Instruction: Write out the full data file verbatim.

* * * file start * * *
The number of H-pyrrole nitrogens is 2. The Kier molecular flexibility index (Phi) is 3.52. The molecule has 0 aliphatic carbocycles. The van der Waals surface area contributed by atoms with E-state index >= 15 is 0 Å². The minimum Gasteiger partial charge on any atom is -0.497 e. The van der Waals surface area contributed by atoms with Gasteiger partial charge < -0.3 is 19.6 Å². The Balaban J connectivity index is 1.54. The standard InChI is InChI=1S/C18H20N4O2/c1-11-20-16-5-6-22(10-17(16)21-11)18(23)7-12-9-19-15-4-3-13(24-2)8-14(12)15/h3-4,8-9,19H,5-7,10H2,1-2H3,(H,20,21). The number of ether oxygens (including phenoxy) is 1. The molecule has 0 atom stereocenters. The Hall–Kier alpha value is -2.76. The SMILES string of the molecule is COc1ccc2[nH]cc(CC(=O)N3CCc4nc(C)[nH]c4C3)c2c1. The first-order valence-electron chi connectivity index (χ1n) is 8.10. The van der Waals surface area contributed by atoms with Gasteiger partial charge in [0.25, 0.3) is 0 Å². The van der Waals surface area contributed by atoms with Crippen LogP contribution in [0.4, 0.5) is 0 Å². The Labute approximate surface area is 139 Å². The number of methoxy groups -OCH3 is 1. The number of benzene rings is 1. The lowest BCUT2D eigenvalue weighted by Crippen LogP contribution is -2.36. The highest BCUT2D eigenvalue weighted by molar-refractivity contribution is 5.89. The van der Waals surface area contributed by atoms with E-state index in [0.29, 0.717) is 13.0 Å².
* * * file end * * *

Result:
The number of H-pyrrole nitrogens is 2. The Kier molecular flexibility index (Phi) is 3.52. The molecule has 0 aliphatic carbocycles. The van der Waals surface area contributed by atoms with E-state index >= 15 is 0 Å². The minimum Gasteiger partial charge on any atom is -0.497 e. The van der Waals surface area contributed by atoms with Gasteiger partial charge < -0.3 is 19.6 Å². The Balaban J connectivity index is 1.54. The standard InChI is InChI=1S/C18H20N4O2/c1-11-20-16-5-6-22(10-17(16)21-11)18(23)7-12-9-19-15-4-3-13(24-2)8-14(12)15/h3-4,8-9,19H,5-7,10H2,1-2H3,(H,20,21). The number of ether oxygens (including phenoxy) is 1. The molecule has 0 atom stereocenters. The Hall–Kier alpha value is -2.76. The SMILES string of the molecule is COc1ccc2[nH]cc(CC(=O)N3CCc4nc(C)[nH]c4C3)c2c1. The first-order valence-electron chi connectivity index (χ1n) is 8.10. The van der Waals surface area contributed by atoms with Gasteiger partial charge in [0.25, 0.3) is 0 Å². The van der Waals surface area contributed by atoms with Crippen LogP contribution in [0.4, 0.5) is 0 Å². The Labute approximate surface area is 139 Å². The number of methoxy groups -OCH3 is 1. The number of benzene rings is 1. The lowest BCUT2D eigenvalue weighted by Crippen LogP contribution is -2.36. The highest BCUT2D eigenvalue weighted by molar-refractivity contribution is 5.89. The van der Waals surface area contributed by atoms with E-state index in [0.29, 0.717) is 13.0 Å².